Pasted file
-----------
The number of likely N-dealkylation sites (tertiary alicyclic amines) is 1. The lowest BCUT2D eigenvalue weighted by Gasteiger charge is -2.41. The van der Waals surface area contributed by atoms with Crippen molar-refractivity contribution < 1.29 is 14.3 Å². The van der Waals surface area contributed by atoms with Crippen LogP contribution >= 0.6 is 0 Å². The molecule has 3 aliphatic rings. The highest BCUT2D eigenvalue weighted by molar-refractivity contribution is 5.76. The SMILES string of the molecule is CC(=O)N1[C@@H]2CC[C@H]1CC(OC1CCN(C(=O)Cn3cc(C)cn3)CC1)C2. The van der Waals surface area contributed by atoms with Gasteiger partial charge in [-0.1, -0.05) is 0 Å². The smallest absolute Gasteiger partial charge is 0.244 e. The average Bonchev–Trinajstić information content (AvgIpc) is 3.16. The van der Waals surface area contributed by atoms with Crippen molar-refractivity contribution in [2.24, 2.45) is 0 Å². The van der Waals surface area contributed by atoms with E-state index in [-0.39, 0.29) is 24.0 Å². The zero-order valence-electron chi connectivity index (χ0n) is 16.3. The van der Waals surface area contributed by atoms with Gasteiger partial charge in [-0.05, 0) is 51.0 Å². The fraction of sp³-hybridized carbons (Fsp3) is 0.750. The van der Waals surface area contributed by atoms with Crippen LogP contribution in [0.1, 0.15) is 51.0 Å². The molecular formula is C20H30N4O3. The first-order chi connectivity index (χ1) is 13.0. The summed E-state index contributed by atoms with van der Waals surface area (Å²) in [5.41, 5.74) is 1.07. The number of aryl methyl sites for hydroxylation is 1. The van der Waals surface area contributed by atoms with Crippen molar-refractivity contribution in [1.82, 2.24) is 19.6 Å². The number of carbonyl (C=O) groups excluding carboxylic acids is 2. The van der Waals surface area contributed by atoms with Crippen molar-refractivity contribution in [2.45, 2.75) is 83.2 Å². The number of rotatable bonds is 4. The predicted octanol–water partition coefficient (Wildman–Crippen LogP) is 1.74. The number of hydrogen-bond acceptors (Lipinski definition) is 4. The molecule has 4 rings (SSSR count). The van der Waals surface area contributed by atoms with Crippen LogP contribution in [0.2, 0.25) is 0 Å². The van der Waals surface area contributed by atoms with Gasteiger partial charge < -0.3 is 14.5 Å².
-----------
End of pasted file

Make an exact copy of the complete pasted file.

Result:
The number of likely N-dealkylation sites (tertiary alicyclic amines) is 1. The lowest BCUT2D eigenvalue weighted by Gasteiger charge is -2.41. The van der Waals surface area contributed by atoms with Crippen molar-refractivity contribution < 1.29 is 14.3 Å². The van der Waals surface area contributed by atoms with Crippen LogP contribution >= 0.6 is 0 Å². The molecule has 3 aliphatic rings. The highest BCUT2D eigenvalue weighted by molar-refractivity contribution is 5.76. The SMILES string of the molecule is CC(=O)N1[C@@H]2CC[C@H]1CC(OC1CCN(C(=O)Cn3cc(C)cn3)CC1)C2. The van der Waals surface area contributed by atoms with Gasteiger partial charge in [-0.1, -0.05) is 0 Å². The smallest absolute Gasteiger partial charge is 0.244 e. The average Bonchev–Trinajstić information content (AvgIpc) is 3.16. The van der Waals surface area contributed by atoms with Crippen molar-refractivity contribution in [2.24, 2.45) is 0 Å². The van der Waals surface area contributed by atoms with E-state index in [-0.39, 0.29) is 24.0 Å². The zero-order valence-electron chi connectivity index (χ0n) is 16.3. The van der Waals surface area contributed by atoms with Gasteiger partial charge in [-0.05, 0) is 51.0 Å². The fraction of sp³-hybridized carbons (Fsp3) is 0.750. The van der Waals surface area contributed by atoms with Crippen LogP contribution in [0.1, 0.15) is 51.0 Å². The molecular formula is C20H30N4O3. The first-order chi connectivity index (χ1) is 13.0. The summed E-state index contributed by atoms with van der Waals surface area (Å²) in [5.41, 5.74) is 1.07. The number of aryl methyl sites for hydroxylation is 1. The van der Waals surface area contributed by atoms with Crippen molar-refractivity contribution in [1.82, 2.24) is 19.6 Å². The number of carbonyl (C=O) groups excluding carboxylic acids is 2. The van der Waals surface area contributed by atoms with Crippen molar-refractivity contribution in [2.45, 2.75) is 83.2 Å². The number of rotatable bonds is 4. The predicted octanol–water partition coefficient (Wildman–Crippen LogP) is 1.74. The number of hydrogen-bond acceptors (Lipinski definition) is 4. The molecule has 4 rings (SSSR count). The van der Waals surface area contributed by atoms with Crippen LogP contribution in [0.2, 0.25) is 0 Å². The van der Waals surface area contributed by atoms with Gasteiger partial charge < -0.3 is 14.5 Å².